I have a son your age at CMR. Assume you know great Canadian rally driver who lives in SJsR also.
That's exactly what I want to get, and I emphasize on purchasing a car from an owner and not a post-leased vehicle for obvious reasons. The sport package is a must as well as the sunroof. But to be honest, I don't know any rally drivers from St-Jean-sur-Richelieu, apart from my olf Volks mechanic, Laflamme.

Thanks alot guys!
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      04-29-2011, 07:36 AM   #6
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I'm positive you'll like the 128i as long as it's a 6 speed as others have stated. I've had many performance based cars (s2000, 07 350z and currently drive a 2010 370z as a weekend car) and while the 128i isn't a enthusiast car, it has great features and is a well rounded car. The problem is there isn't much performance aftermarket support at all, so if your into modding, especially concerning power, I would think about looking elsewhere.
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      04-29-2011, 09:46 AM   #7
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I'm biased, obviously, but I love my 128i and I'm glad I chose it over the 135i that I was originally considering. Mainly, the 128i offers a huge price advantage over the 135i and you're getting 90% of the car. Last November, I paid less than $23k for my '08 CPO car with (at the time) 24,000 miles on it. Only options are sunroof, power/heated seats, and automatic transmission. Not a huge fan of the transmission, but it was something I sought out because of the huge traffic burden I face every day during my 70-mile commute. My car with the 6MT would be an absolute blast to drive and as it stands now, it's a phenomenal "commuter" car for me and I don't plan to give it up any time soon.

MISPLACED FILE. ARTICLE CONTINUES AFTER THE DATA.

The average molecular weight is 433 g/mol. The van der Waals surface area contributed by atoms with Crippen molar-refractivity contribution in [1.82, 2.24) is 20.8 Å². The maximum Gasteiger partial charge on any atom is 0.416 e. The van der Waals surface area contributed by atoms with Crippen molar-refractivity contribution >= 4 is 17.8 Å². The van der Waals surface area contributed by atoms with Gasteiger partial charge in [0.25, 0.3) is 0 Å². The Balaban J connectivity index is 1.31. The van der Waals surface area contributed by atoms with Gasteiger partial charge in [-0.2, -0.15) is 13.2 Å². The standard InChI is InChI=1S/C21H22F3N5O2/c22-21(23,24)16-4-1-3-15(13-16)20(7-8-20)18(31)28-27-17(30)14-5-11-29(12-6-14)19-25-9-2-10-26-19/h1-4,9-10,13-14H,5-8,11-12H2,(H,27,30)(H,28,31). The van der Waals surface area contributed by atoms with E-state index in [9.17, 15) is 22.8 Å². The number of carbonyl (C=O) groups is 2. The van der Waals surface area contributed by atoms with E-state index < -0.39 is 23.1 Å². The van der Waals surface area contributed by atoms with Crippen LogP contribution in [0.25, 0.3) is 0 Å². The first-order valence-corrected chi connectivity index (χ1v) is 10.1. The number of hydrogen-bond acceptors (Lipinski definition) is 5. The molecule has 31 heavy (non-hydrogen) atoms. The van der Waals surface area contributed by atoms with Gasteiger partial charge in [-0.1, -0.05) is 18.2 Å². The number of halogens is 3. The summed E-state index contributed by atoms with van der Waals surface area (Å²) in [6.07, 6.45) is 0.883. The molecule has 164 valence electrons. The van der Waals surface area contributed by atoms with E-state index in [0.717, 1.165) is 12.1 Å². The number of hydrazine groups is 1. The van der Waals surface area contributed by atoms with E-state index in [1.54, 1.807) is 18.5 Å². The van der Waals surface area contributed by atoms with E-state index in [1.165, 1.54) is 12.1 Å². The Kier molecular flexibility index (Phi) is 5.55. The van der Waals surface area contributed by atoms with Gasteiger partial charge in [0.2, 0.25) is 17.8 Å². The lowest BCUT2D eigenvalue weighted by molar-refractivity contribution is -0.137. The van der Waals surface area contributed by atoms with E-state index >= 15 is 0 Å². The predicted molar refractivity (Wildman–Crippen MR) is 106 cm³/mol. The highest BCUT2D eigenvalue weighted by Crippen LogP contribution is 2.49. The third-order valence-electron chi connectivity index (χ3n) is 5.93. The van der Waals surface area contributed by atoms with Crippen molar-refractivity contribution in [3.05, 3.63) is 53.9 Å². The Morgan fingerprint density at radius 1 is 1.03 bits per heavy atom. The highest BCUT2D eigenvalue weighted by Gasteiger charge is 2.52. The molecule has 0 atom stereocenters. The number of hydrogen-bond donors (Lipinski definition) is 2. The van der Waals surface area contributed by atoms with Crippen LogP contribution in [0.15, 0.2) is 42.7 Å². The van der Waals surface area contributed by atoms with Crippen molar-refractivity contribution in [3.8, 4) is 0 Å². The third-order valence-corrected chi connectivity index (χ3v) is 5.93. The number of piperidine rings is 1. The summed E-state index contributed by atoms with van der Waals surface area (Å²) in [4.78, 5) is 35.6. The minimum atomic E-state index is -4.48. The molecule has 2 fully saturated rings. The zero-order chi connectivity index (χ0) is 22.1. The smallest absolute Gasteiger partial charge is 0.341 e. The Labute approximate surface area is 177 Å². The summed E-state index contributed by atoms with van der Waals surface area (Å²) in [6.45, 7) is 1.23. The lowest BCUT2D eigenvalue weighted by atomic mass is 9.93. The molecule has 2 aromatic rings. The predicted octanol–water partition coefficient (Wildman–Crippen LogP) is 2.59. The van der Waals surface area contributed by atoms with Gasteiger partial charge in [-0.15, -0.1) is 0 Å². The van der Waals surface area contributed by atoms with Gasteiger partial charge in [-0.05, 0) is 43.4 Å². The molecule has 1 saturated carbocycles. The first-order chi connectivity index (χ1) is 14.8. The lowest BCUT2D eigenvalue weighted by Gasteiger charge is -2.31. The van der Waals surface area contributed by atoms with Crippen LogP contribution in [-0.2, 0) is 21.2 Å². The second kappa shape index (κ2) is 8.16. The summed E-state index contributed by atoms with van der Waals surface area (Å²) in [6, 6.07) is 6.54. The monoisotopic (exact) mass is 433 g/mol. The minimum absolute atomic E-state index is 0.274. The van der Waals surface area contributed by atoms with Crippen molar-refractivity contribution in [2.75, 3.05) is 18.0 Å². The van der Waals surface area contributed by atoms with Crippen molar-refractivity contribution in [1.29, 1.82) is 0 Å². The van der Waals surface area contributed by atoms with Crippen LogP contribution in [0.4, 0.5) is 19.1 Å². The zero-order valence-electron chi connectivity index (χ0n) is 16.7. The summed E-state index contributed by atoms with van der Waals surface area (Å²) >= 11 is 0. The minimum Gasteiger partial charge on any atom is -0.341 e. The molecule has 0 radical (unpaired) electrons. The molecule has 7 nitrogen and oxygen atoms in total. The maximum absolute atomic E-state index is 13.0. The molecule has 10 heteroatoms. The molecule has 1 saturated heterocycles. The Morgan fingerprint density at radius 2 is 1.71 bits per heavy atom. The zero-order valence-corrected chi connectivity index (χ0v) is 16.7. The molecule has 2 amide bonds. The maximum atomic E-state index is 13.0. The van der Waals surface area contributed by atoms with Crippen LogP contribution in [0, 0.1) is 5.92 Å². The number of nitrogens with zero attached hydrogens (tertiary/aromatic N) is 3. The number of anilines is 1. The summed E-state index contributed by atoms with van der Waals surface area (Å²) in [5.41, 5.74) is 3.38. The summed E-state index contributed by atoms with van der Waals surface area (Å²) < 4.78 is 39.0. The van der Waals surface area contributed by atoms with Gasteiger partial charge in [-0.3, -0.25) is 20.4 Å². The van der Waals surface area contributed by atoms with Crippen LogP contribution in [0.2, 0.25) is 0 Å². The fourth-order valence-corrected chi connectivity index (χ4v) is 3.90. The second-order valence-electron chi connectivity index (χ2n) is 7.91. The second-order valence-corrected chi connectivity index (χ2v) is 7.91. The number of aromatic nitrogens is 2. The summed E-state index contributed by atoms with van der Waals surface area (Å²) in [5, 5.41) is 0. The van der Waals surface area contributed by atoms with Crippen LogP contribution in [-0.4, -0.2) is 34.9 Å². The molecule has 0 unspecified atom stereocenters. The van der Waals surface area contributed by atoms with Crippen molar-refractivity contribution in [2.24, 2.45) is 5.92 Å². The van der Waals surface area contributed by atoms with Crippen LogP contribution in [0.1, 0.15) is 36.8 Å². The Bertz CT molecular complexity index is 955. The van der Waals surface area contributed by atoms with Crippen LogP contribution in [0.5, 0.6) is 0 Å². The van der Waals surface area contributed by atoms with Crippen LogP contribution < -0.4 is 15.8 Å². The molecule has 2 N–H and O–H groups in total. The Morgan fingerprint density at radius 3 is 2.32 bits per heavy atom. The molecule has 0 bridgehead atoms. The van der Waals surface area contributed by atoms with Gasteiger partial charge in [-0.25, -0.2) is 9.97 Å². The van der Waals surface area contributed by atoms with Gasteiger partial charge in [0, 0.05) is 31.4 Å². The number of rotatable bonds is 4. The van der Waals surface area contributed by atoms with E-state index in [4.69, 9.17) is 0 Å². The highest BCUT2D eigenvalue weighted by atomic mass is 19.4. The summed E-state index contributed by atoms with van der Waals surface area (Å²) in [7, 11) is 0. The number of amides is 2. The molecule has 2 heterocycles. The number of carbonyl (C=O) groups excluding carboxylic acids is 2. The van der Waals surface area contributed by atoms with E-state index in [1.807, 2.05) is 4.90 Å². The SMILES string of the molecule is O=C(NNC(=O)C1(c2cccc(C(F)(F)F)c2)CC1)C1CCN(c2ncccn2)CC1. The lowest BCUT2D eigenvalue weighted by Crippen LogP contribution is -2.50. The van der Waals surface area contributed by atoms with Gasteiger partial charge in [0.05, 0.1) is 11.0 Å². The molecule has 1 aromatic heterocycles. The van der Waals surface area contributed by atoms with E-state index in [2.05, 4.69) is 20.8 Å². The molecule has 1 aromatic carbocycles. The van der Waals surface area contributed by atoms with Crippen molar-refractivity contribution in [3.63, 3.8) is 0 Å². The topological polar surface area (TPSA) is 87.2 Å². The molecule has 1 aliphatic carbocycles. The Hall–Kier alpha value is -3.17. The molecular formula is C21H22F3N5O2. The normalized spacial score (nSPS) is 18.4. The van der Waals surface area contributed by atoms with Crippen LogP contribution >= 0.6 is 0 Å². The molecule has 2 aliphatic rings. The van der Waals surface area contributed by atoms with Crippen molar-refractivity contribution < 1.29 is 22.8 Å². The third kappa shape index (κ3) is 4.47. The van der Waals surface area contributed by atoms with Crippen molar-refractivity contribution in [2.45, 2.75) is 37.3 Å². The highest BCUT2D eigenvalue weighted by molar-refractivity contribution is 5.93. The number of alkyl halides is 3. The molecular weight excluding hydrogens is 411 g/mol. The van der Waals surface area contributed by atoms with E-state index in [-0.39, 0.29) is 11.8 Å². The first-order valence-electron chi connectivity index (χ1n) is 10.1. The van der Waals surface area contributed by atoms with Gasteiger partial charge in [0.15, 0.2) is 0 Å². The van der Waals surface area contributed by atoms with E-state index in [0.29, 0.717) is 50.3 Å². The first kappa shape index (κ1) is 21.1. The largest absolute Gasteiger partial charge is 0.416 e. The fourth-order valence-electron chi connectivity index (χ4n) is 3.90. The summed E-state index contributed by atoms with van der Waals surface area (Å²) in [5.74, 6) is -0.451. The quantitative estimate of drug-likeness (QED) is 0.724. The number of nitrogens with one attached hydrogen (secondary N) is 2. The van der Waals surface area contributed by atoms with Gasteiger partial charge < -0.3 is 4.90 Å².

Service records on my car indicate that it had zero dealer visits for any defects prior to me taking ownership. The only problem it's had since was a defective driver's side tail light, which is a known problem among the E82/E88. So, that's literally one problem in 40,000 miles for my car.

I too didn't like the idea of not having an oil dipstick, but it hasn't been a problem. BMW isn't the only manufacturer going the dipstick-less route, either. According to the BC, my car has only burned about 1/2 quart in the 16,000 miles I've put on it in the past 6 months...certainly within normal specs and quite low as far as oil consumption is concerned.

As for insurance, my 128i insurance is actually about $18/year less than my previous car, a Volkswagen Jetta TDI. Go figure!